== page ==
The Dustbowl of America in the 1930’s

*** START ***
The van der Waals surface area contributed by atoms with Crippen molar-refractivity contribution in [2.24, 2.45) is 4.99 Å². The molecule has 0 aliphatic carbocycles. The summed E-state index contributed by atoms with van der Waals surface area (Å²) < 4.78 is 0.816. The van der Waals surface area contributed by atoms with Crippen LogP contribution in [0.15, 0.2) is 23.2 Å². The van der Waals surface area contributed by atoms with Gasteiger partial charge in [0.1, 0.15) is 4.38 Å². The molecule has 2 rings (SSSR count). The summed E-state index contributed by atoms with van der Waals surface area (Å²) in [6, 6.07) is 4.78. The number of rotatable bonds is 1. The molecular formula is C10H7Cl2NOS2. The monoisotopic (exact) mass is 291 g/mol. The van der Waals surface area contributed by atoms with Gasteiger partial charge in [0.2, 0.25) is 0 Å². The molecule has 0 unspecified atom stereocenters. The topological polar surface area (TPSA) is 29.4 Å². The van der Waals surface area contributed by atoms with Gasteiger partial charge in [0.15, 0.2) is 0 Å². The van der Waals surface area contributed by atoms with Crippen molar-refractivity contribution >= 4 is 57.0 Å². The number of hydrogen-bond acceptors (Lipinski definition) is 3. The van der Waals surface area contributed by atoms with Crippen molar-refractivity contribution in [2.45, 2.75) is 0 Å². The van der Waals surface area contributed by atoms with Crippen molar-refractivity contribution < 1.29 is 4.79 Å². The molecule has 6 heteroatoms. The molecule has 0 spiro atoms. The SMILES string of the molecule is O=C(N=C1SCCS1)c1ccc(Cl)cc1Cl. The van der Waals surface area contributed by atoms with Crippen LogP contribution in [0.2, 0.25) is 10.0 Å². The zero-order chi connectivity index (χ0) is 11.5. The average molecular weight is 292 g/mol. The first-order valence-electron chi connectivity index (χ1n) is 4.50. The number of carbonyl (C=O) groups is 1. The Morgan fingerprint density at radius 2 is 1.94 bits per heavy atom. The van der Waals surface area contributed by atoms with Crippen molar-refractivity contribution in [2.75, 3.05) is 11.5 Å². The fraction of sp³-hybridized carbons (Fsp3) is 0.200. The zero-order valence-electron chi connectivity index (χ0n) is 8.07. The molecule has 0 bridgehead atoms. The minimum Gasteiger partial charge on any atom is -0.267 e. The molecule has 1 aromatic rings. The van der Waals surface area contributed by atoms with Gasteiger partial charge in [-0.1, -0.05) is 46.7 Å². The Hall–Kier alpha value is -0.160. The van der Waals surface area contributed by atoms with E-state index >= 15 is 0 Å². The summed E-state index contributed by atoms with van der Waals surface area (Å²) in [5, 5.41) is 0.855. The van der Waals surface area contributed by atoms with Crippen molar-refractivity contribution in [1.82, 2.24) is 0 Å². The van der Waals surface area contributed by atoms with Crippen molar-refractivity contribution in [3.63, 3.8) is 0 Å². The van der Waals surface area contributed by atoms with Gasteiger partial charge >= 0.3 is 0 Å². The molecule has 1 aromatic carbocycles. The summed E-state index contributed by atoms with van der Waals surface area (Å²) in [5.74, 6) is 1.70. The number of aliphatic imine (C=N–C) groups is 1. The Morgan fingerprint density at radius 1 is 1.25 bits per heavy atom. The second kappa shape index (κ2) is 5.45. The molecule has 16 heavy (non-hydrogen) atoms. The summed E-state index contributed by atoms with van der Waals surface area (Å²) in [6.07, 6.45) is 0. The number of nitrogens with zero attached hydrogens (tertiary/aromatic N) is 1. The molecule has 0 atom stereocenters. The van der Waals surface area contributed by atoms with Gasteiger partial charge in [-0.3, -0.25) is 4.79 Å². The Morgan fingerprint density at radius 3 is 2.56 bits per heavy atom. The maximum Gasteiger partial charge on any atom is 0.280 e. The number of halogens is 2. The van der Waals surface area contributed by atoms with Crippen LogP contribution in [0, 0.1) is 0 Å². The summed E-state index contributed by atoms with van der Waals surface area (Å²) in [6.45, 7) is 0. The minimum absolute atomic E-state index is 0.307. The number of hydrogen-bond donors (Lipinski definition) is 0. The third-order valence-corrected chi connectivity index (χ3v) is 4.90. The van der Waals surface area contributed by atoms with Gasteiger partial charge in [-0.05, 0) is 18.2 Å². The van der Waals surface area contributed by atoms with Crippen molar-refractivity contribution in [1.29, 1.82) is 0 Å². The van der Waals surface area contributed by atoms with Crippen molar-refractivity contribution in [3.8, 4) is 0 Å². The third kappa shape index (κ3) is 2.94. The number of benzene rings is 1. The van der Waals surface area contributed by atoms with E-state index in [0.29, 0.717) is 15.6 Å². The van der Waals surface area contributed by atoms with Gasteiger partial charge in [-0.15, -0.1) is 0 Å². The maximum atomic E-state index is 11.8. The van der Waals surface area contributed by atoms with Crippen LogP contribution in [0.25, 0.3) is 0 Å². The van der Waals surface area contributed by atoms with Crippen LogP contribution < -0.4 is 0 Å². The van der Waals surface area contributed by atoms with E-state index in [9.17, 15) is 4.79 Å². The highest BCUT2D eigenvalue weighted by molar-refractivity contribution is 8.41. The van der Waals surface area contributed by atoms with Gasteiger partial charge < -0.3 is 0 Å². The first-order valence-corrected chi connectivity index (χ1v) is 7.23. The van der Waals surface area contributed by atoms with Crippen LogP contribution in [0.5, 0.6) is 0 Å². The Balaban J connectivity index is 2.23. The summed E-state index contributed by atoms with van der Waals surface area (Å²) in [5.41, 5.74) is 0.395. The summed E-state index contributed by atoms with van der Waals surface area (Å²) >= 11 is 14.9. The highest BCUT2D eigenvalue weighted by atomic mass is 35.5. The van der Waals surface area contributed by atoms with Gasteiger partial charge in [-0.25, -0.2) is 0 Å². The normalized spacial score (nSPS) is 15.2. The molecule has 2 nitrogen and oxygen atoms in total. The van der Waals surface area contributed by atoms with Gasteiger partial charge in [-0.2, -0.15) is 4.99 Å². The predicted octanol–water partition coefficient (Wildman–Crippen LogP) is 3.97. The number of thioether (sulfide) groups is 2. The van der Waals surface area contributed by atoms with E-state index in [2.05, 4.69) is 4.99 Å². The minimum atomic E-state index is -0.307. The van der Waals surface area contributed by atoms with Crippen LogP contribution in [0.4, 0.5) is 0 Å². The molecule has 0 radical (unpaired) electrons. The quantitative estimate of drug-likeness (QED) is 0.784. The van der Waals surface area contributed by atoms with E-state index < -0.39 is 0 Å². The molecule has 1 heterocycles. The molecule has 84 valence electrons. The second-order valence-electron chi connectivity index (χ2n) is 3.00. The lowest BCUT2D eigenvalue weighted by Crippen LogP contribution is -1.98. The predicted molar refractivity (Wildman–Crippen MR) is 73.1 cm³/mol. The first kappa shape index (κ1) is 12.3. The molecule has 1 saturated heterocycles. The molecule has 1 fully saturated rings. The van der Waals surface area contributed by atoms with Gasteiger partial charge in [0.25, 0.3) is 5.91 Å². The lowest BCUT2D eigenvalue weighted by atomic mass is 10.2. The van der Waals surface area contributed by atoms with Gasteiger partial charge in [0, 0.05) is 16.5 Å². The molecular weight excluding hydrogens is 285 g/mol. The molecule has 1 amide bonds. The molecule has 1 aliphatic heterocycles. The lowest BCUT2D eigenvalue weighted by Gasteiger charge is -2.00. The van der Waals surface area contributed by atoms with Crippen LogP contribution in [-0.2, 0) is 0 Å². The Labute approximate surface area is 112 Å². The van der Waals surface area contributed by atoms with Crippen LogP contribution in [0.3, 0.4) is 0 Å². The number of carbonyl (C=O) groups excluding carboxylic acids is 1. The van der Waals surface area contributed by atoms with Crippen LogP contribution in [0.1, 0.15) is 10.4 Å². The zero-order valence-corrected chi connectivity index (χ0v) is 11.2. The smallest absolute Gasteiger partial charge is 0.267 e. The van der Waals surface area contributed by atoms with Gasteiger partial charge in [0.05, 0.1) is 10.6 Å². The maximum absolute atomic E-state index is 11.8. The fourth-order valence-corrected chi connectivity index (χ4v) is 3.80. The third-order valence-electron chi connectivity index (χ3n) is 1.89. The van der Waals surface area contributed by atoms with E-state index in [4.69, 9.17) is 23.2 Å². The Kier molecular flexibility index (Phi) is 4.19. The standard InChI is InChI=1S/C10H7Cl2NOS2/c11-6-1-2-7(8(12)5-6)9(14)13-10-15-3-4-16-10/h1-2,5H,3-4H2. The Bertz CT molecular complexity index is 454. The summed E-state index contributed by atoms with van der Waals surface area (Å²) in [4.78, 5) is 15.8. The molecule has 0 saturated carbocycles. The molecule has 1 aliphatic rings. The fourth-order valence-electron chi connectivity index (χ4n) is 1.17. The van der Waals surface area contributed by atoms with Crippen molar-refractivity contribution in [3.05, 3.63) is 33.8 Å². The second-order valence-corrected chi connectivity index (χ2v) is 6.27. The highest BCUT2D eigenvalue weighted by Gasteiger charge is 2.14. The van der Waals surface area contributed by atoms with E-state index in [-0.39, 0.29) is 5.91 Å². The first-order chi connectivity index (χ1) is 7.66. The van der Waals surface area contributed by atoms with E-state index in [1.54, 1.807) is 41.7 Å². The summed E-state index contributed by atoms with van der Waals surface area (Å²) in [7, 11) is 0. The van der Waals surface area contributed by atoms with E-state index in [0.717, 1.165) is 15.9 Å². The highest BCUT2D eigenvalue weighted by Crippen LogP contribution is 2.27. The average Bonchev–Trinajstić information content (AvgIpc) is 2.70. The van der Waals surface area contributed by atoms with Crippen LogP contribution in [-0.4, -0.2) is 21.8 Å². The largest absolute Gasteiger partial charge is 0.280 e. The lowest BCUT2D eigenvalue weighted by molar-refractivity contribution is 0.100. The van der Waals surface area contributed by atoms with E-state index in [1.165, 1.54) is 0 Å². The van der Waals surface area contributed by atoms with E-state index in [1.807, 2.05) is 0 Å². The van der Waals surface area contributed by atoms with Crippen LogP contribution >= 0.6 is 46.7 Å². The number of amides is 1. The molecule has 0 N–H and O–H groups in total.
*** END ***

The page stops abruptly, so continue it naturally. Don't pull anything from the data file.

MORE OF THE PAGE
The Dust Bowl of North America was a disaster in the early 1930's when huge parts of the Midwestern and Western farmlands of America became wastelands. This happened due to a series of dry years, which agreed, with the extension of agriculture in unsuitable lands. Droughts and dust storms caused by poor labor practice troubled farms and ranches of the Great Plains; causing a great migration of its people to other, more fertile, lands. The problem had become so great that a nation wide effort was made to resolve the problem. In 1935, big efforts were made by both federal and state governments to develop suitable programs for soil conservation and for the recovery of the dust bowl. Eventually farming became possible again in the Dust Bowl so farmers have learned many lessons from this. The European settlers, who first arrived at the Great Plains, found strong grasslands that held the fine-grained soil in place in spite of the long regular droughts and occasional heavy rains. A large number of the travelers settled down in this area and built farms and ranches. These lands used led to soil exposure and great erosion. The cattle ranches were very pleasing for the settlers; this led to overgrazing and humiliation of the soil. Farmers began to plow the natural grass cover and plant their own crops. Without the original root systems of the grass to anchor the soil, much of it blew away. The wide row crops were very dreadful because between the crops, the land was kept bare; as a result, this area was open to the elements. The Great Plains are a vast area of land located east of the Rocky Mountains in North America. Precipitation in the region is sparse because it is found in the rain shadow of the Rockies. The lack of water created a hard dry soil that was very difficult to farm for agricultural reasons. The farmers continued to develop the land and eventually disaster struck. The natural foundations caused disaster on the bare...
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